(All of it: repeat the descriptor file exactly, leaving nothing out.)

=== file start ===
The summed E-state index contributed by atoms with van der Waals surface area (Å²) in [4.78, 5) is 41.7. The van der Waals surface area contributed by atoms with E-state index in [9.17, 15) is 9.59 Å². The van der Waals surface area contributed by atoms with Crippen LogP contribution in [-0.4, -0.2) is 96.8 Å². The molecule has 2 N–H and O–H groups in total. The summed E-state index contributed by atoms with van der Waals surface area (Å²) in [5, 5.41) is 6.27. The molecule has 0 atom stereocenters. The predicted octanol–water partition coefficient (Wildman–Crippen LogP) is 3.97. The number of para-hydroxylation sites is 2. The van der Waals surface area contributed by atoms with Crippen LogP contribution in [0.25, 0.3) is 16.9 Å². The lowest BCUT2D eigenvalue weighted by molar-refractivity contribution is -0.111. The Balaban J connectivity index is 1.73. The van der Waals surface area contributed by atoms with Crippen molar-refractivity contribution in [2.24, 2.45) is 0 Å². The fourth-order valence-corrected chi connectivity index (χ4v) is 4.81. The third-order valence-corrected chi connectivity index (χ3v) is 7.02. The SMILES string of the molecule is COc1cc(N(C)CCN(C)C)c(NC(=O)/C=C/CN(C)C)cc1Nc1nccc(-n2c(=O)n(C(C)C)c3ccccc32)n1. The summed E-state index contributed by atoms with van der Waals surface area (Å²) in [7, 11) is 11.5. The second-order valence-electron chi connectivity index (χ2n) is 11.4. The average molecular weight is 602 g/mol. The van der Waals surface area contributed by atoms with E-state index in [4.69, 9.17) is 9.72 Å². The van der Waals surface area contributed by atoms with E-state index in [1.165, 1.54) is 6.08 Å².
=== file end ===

The summed E-state index contributed by atoms with van der Waals surface area (Å²) in [4.78, 5) is 41.7. The van der Waals surface area contributed by atoms with E-state index in [9.17, 15) is 9.59 Å². The van der Waals surface area contributed by atoms with Crippen LogP contribution in [-0.4, -0.2) is 96.8 Å². The molecule has 2 N–H and O–H groups in total. The summed E-state index contributed by atoms with van der Waals surface area (Å²) in [5, 5.41) is 6.27. The molecule has 0 atom stereocenters. The predicted octanol–water partition coefficient (Wildman–Crippen LogP) is 3.97. The number of para-hydroxylation sites is 2. The van der Waals surface area contributed by atoms with Crippen LogP contribution in [0.25, 0.3) is 16.9 Å². The lowest BCUT2D eigenvalue weighted by molar-refractivity contribution is -0.111. The Balaban J connectivity index is 1.73. The van der Waals surface area contributed by atoms with Crippen molar-refractivity contribution in [2.24, 2.45) is 0 Å². The fourth-order valence-corrected chi connectivity index (χ4v) is 4.81. The third-order valence-corrected chi connectivity index (χ3v) is 7.02. The SMILES string of the molecule is COc1cc(N(C)CCN(C)C)c(NC(=O)/C=C/CN(C)C)cc1Nc1nccc(-n2c(=O)n(C(C)C)c3ccccc32)n1. The summed E-state index contributed by atoms with van der Waals surface area (Å²) in [7, 11) is 11.5. The second-order valence-electron chi connectivity index (χ2n) is 11.4. The average molecular weight is 602 g/mol. The van der Waals surface area contributed by atoms with E-state index in [4.69, 9.17) is 9.72 Å². The van der Waals surface area contributed by atoms with E-state index in [1.165, 1.54) is 6.08 Å².